A shell on the street in Homs. (David Manyua/UN/Associated Press)
Today's guest host was Gillian Findlay.
Part One of The Current
It's Friday, June 15th.
Disney has announced it will ban junk food ads on its kids channels.
Currently, the company says it wants fit and healthy children watching hour upon hour of Disney TV.
This is The Current.
International Arms Sales and the Syrian Conflict - Sadia Hameed
From U.S. secretary of state Hilary Clinton to the French foreign ministry and Human Rights organizations such as Human Rights Watch, this week they are all calling for a complete halt of arms exports to Syria. The pressure on Russia to stop arming Syria is mounting.
But some say the U.S. should take a look at its own dealings with one particular arms merchant. The Russian Arms Broker Rosoboronexport continues to sell arms to Syria, despite numerous UN attempts to have it sign an arms embargo.
Last year, it sold nearly a billion dollars worth of heavy arms to Syria, and it still has $4 billion in outstanding contracts. But Rosoboronexport doesn't only sell to totalitarian states. The U.S. department of Defence purchased twenty-one MI 17 Helicopters from Rosoboronexport for its mission in Afghanistan.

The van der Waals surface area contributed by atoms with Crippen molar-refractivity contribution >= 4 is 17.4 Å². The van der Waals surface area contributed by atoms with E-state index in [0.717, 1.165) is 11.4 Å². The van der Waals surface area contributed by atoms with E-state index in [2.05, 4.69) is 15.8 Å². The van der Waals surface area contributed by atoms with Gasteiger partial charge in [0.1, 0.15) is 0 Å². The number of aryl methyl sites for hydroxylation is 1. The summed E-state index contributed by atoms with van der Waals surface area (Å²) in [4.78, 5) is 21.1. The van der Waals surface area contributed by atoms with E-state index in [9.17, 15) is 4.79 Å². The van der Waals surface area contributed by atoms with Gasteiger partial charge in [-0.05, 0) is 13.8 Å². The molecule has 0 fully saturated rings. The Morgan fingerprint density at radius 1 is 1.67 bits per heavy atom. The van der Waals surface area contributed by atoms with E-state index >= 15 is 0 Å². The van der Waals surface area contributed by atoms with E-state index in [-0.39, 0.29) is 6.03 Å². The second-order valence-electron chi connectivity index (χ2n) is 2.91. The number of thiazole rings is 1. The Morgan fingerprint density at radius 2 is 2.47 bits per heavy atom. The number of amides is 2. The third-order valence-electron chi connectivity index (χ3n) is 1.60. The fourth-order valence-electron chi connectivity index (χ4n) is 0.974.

We did request an interview with the US Department of Defence. While it declined to provide an official to speak with us, it did send us a statement regarding the purchase of those twenty-one MI 17 Helicopters from Rosoboronexport for its mission in Afghanistan. In part, the statement reads:
"The contract with Rosoboronexport is the only legal method to purchase the military version of the MI-17... The procurement complements the existing aircraft inventory completing the number of helicopters necessary to establish the Afghan Air Force's rotary-wing capability for ensuring its future security."
We also requested an interview with Rosoboronexport. None of our calls or emails were returned.
International Arms Sales and the Syrian Conflict - Jeff Abramson
Maybe it's because weapons sales are so lucrative and so cloak and dagger, but the trade in guns and munitions is barely regulated.
While individual countries may have guidelines on weapons trade, there is no set of international rules holding nations to account. That could change this summer, as a United Nations Arms Trade Treaty will be hammered out in New York.
This segment was produced by The Current's Lara O'Brien and Julia Pagel.
Other segments from today's show: